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Mandatory Prenatal Testing and Counseling

Updated on December 29, 2015

Academic

Before you read this Hub please read this first:


I wrote this hub in an academic manner. I mean no offence towards anyone who feels these test should or should not be mandatory. This was written as an academic research exercise. I would welcome and constructive polite arguments for or against just please respect everyone's feelings.

I also do NOT feel that anyone should be forced to have a test done that would put themselves of their child in harms way.

I believe prenatal testing and counseling should be mandatory under certain conditions. I believe everyone should receive prenatal testing for conditions that have treatment options both before and after birth. I do not believe it should be mandatory to receive prenatal testing to discover if the baby has birth defects, like Down’s syndrome (March of Dimes, 2015). There is no reason anyone should be required to know if there child has a genetic condition like Down’s syndrome, but there are plenty of reasons that the parents and medical providers should know if the child has a medical condition that can be treated prior to birth or immediately after birth. If the prenatal testing discovers that the baby has an abnormality, like a serious heart condition, then the medical provider may be able to do a pre-birth procedure to correct it (The Benefits of Prenatal Testing, n.d.). Even if a pre-birth procedure is not an option it is still important that the medical provider knowns about the condition as a specialist can be arranged to be on hand for delivery to assist the child or a special facility could be recommended for the birth where the child could receive better care and treatment than at a regular hospital (The Benefits of Prenatal Testing, n.d.).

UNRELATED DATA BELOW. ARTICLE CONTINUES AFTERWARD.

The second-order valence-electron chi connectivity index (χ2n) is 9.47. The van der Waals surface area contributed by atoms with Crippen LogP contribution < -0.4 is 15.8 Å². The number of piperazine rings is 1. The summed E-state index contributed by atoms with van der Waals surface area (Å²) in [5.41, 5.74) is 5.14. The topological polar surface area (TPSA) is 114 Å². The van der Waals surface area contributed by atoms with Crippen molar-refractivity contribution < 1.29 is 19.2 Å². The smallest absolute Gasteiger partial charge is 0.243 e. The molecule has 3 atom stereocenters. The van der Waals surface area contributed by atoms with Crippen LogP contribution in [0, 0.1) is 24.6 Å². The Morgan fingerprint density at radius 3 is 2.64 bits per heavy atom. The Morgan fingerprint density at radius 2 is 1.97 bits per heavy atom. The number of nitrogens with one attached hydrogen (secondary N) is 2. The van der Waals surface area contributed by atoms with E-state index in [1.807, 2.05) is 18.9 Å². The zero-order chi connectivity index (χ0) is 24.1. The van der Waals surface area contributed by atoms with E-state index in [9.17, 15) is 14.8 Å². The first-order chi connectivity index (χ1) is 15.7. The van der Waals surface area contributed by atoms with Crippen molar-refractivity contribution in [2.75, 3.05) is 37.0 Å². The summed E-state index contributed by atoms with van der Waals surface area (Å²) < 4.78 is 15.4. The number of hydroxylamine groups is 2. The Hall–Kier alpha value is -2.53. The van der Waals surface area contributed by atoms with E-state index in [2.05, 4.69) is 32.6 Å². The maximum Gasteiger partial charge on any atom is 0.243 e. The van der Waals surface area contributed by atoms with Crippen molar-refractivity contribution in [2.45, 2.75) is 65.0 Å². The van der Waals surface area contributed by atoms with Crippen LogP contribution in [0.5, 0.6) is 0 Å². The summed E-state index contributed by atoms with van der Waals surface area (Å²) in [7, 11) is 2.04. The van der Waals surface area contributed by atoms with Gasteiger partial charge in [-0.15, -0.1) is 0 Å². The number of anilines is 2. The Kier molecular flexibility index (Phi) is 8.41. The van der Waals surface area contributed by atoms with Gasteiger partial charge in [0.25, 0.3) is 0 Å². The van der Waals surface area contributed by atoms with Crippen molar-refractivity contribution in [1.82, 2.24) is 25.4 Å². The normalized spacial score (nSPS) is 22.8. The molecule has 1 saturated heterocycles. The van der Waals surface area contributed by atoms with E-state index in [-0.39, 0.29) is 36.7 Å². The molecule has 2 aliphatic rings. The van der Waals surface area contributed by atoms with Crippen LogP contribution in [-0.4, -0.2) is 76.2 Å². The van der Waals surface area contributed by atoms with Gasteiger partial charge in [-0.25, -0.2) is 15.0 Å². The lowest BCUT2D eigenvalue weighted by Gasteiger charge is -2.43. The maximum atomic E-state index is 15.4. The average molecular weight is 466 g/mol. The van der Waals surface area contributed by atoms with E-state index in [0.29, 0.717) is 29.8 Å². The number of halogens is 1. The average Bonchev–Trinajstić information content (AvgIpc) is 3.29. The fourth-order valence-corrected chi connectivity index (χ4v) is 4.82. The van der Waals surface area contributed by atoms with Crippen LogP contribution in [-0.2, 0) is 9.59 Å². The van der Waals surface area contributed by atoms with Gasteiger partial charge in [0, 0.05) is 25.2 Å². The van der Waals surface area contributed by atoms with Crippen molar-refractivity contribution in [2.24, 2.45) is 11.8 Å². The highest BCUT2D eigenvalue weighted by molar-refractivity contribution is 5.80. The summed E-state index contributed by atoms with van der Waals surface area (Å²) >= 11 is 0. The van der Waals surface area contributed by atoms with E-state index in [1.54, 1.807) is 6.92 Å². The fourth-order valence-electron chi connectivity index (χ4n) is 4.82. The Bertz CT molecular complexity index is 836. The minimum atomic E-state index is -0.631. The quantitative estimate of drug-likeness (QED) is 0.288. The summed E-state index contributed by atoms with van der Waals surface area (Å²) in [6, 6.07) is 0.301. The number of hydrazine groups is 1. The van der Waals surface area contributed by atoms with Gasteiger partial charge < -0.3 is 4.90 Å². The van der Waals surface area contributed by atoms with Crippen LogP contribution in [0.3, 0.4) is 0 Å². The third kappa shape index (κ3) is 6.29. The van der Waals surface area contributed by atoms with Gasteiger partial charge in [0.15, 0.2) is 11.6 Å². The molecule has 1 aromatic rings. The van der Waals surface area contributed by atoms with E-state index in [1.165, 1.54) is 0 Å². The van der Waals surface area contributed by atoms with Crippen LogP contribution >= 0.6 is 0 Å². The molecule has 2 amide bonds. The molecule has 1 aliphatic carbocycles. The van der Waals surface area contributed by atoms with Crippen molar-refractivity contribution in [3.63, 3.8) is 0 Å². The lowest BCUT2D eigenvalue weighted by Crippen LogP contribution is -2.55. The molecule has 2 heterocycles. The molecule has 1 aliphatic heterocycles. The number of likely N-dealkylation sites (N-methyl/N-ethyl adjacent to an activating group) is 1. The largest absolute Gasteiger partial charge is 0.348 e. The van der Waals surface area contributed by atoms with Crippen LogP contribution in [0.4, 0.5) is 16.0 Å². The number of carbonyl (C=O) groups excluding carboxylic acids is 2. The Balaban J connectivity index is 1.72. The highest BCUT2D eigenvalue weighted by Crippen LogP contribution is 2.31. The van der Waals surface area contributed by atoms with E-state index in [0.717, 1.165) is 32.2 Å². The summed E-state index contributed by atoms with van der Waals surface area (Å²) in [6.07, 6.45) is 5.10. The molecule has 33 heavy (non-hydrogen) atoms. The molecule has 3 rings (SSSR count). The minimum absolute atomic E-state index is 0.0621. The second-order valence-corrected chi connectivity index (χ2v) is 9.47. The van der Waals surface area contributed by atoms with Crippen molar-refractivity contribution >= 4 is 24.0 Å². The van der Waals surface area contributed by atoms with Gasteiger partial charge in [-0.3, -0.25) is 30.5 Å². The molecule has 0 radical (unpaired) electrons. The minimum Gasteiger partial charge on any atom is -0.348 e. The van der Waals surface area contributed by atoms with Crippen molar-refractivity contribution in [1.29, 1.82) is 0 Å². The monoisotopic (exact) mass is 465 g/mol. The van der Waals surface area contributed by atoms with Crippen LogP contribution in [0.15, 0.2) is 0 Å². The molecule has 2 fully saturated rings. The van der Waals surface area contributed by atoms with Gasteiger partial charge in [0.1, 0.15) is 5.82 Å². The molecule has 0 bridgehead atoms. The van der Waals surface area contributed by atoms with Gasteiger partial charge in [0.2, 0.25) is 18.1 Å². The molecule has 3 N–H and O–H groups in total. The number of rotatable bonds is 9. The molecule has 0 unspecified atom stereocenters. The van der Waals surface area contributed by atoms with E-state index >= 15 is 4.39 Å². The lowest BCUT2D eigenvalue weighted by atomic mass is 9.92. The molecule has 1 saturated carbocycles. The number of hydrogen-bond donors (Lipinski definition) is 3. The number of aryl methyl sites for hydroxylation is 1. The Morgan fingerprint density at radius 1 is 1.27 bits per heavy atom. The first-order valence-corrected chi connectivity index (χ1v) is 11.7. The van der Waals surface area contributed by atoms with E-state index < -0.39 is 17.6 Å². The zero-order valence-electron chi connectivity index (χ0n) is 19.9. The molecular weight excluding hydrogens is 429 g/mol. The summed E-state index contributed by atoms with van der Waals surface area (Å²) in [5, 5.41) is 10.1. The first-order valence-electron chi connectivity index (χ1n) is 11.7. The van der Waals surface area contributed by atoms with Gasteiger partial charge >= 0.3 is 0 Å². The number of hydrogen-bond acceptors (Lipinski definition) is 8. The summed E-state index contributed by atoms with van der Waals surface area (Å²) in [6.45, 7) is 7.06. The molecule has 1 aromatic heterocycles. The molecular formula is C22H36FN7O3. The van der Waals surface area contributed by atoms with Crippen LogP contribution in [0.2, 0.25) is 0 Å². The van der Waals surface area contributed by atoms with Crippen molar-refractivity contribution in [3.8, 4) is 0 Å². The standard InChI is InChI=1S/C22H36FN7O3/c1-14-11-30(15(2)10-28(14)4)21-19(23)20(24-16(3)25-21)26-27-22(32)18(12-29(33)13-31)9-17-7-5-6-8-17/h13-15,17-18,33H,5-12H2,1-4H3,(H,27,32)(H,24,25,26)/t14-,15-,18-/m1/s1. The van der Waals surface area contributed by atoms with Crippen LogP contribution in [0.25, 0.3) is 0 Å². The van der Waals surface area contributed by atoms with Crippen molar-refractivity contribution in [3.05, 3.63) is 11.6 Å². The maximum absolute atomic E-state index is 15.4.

Prenatal counseling should be mandatory for people over the age of 33, women with abnormal results from prenatal screening tests, couples with a family history of a genetic condition, couples who have experienced multiple miscarriages, people who are carriers of a genetic condition, and women concerned about exposure from medications or infections during pregnancy (Genetic Counseling: Prenatal Diagnosis and Treatment Center, n.d.). Prenatal counseling is a process that provides information and guidance to a couple who are concerned about their chances of having a child with a genetic disorder or birth defect; this process is designed to ease the couple through the testing, treatment, and other options available (Prenatal Genetic Counseling, 2015). The genetic counselor helps the couple to understand the technical and scientific information; the counselor also helps the couple with their feelings so that they can make informed choices on what is best for their family (Prenatal Genetic Counseling, 2015). Prenatal counseling should be mandatory for anyone who has prenatal testing done to discover if their baby has birth defects, like Down’s syndrome, that are not treatable before or after birth. These people should receive prenatal counseling so that they receive the help and information they need to be able to make an informed decision on the future of their child.

References

Genetic Counseling: Prenatal Diagnosis and Treatment Center. (n.d.). Retrieved October 12, 2015, from http://www.hopkinsmedicine.org/gynecology_obstetrics/specialty_areas/maternal_fetal_medicine/services/genetic_counseling_prenatal_diagnosis_treatment_center.html

March of Dimes. (2015). Prenatal tests. Retrieved October 12, 2015, from http://www.marchofdimes.org/pregnancy/prenatal-tests.aspx

Prenatal Genetic Counseling. (2015). Retrieved October 12, 2015, from http://www.babycenter.com/0_prenatal-genetic-counseling_1607.bc

The Benefits of Prenatal Testing. (n.d.). Retrieved October 12, 2015, from http://www.whattoexpect.com/pregnancy/benefits-of-prenatal-testing/

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